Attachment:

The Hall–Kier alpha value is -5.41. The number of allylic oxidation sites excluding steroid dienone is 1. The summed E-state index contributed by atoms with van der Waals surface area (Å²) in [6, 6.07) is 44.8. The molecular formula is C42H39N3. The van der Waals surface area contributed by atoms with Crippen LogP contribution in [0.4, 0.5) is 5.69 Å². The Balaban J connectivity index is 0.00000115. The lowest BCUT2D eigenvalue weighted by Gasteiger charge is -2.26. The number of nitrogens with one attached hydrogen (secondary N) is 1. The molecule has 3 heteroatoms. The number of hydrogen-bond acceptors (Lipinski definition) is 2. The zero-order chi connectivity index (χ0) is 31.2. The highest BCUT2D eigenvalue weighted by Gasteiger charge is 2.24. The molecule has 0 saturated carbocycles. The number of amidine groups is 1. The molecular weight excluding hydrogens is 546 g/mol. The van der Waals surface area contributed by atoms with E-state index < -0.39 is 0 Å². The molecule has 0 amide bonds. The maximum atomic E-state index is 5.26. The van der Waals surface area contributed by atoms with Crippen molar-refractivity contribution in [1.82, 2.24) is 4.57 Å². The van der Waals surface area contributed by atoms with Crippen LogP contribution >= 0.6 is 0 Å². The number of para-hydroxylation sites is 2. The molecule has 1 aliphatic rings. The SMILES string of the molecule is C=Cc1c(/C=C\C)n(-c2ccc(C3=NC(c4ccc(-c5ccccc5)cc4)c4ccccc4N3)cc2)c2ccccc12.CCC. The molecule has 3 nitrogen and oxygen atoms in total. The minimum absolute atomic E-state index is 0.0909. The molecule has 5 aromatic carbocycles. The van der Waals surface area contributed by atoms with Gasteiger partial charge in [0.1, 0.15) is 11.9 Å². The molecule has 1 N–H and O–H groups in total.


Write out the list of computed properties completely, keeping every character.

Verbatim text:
The Hall–Kier alpha value is -5.41. The number of allylic oxidation sites excluding steroid dienone is 1. The summed E-state index contributed by atoms with van der Waals surface area (Å²) in [6, 6.07) is 44.8. The molecular formula is C42H39N3. The van der Waals surface area contributed by atoms with Crippen LogP contribution in [0.4, 0.5) is 5.69 Å². The Balaban J connectivity index is 0.00000115. The lowest BCUT2D eigenvalue weighted by Gasteiger charge is -2.26. The number of nitrogens with one attached hydrogen (secondary N) is 1. The molecule has 3 heteroatoms. The number of hydrogen-bond acceptors (Lipinski definition) is 2. The zero-order chi connectivity index (χ0) is 31.2. The highest BCUT2D eigenvalue weighted by Gasteiger charge is 2.24. The molecule has 0 saturated carbocycles. The number of amidine groups is 1. The molecular weight excluding hydrogens is 546 g/mol. The van der Waals surface area contributed by atoms with E-state index < -0.39 is 0 Å². The molecule has 0 amide bonds. The maximum atomic E-state index is 5.26. The van der Waals surface area contributed by atoms with Crippen molar-refractivity contribution in [1.82, 2.24) is 4.57 Å². The van der Waals surface area contributed by atoms with Crippen LogP contribution >= 0.6 is 0 Å². The number of para-hydroxylation sites is 2. The molecule has 1 aliphatic rings. The SMILES string of the molecule is C=Cc1c(/C=C\C)n(-c2ccc(C3=NC(c4ccc(-c5ccccc5)cc4)c4ccccc4N3)cc2)c2ccccc12.CCC. The molecule has 3 nitrogen and oxygen atoms in total. The minimum absolute atomic E-state index is 0.0909. The molecule has 5 aromatic carbocycles. The van der Waals surface area contributed by atoms with Gasteiger partial charge in [0.1, 0.15) is 11.9 Å². The molecule has 1 N–H and O–H groups in total.